When it comes to personal finance, one of the most important things is how your income compares with your expenses. Are you living within your means? Or are you living beyond your means? Are you spending less than you earn? Or are you going deeper and deeper into debt?
Living below your means is one of those ‘keystone’ financial habits.
Living below your means lets you save a bit of money each month. It gives you flexibility during emergencies. It provides you with some financial ‘room to breathe’.
Living below your means is important because a healthy saving rate is the only way to reach your financial goals. No amount of ‘financial engineering’ is going to help you unless you can save a small portion of your income each month.
That being said, saving a lot of money while your young can be tough.
Saving money while your young can pay off big time. If you can save money while you’re young, you basically let compounding do most of the work for you.
Unfortunately, when you’re young there are also a lot of demands on your income, and these compete with your ability to save.
Thankfully, as your income grows your capacity to save increases… that is… as long as you can avoid lifestyle inflation. A good rule of thumb is to put half of any salary increase towards your financial goals, and the other half can go towards increasing your lifestyle.
By estimating your future income you can plan to save more in the future and put less strain in your current budget. But what is the right amount to assume for income increases in the future? The answer really depends on your current age.
Asking for a raise is tough, but asking for a raise can significantly boost your income. Over 50% of the people who ask for a raise receive one, and almost 10% received a raise HIGHER than the one they asked for or expected.
With odds like that can you afford not to ask?!?
While 50% can seem like good odds…. you can do even better. To improve your odds it’s important to negotiate a raise ‘the right way’.
Asking for a raise in the right way requires a little bit of prep-work. This prep-work should take place throughout the year. Doing it all at once and then asking for a raise won’t be much help.
You also need to know when raises typically occur. It’s possible to get a raise outside these review periods but its waaaaay easier to work within them. Typically, there is a review period once or maybe a few times per year.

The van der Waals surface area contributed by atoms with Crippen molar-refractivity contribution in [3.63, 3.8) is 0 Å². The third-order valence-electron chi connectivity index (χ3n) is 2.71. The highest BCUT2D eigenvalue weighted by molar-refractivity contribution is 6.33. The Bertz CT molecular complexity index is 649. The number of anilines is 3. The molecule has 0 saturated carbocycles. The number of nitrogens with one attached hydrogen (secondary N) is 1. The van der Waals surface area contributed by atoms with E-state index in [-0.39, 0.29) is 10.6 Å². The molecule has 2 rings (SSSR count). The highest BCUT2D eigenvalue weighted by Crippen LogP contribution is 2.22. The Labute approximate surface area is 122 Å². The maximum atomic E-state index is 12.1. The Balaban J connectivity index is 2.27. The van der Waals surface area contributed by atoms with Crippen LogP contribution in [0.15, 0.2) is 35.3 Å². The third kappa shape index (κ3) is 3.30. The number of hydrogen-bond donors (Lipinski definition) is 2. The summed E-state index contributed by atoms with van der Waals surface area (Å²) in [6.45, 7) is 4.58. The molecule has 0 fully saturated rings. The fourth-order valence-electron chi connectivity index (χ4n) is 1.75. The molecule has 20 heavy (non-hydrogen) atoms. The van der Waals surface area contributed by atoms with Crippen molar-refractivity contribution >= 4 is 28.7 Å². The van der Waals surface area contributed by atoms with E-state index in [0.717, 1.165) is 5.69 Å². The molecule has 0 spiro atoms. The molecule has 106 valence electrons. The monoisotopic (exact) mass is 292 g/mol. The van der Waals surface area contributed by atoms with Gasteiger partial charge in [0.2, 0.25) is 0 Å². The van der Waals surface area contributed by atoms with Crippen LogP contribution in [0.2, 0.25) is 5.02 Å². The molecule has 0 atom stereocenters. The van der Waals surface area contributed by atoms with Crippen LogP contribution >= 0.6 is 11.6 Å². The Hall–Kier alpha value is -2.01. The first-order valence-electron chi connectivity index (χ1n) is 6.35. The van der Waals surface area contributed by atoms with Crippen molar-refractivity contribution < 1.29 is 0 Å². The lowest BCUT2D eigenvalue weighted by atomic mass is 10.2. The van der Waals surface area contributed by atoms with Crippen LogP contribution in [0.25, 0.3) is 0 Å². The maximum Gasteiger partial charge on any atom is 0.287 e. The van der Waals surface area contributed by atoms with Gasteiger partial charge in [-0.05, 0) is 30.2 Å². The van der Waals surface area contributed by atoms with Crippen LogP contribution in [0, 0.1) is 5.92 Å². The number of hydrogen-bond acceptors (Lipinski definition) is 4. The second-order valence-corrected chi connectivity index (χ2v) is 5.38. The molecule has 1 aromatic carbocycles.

There are also some things you should absolutly NOT do when asking for a raise. Doing any one of these things will sink your chances immediately.
Money is amazing. Just the concept of money itself is incredible.
We all agree to take this worthless piece of paper and assign value to it. Most of us trade a considerable amount of our personal time for these pieces of paper. Then we trade some, or all, of those pieces of paper for stuff and things. Money is just a concept but it’s one we all agree to believe in.
One thing I find amazing about money, is that money can make more money. You put those little guys/girls to work and they start to multiply.
You can put your money to work in different ways. Some ways require you to be an active participate, like starting a business. This is active income. You need to spend money, and time, to make money.
But you can also put your money to work in other ways, ways that are more passive, ways that require little to no work from you.
Earning more money doesn’t necessarily mean getting a job. There are plenty of ways to earn money, or just earn extra money, in very unconventional ways.
The conventional (and somewhat boring) way to earn money is to get a job. If you need to earn more money you might get a second job, or a third. But getting a job isn’t the only way to earn money. There are other ways to earn money that don’t involve getting a job.
In this post, we’ve got seven different ways to earn extra money. Of course, there are lots of unique ways to earn money that we haven’t covered in this post but we hope these will at least inspire you to dig a bit deeper and find something that fits you perfectly.
These ways to earn extra income are slightly unconventional. They might not be as stable as a full-time job but they can be a great way to earn a bit of extra money on the side.
Today we have a guest post about house hacking from Erik. Erik a personal finance and self-improvement junkie who blogs over at The Mastermind Within. House hacking is one of those things I wish I knew about when I was a bit younger. It’s entirely possible to house hack your way to zero housing costs. Housing represents 35% of the average household’s budget so reducing that, even by a little bit, can mean a huge increase in your capacity to save.
In this post, Erik shares the 5 reasons why he believes house hacking is the best early age wealth building strategy. I hope you enjoy it!
Having a hobby is great. Hobbies are an awesome way to enjoy something you love, meet other people, and learn new and interesting things. What can be even better is having a hobby that has the potential to actually MAKE money.
Some people only choose hobbies that have the potential to be profitable. They get to do something they enjoy with the added benefit of possibly making some extra cash on the side.
That extra cash can be put towards all kinds of financial goals. Paying down debt. Saving for retirement. Saving for a special vacation. Or just fun stuff in general.
Over the years I’ve had a number of hobbies that would make extra money. In total I’ve made over $50,000 from my personal hobbies. Some are more profitable than others. The important thing is that they’ve all been fun. This extra money has gone straight into investments where it can grow further thanks to the power of compounding.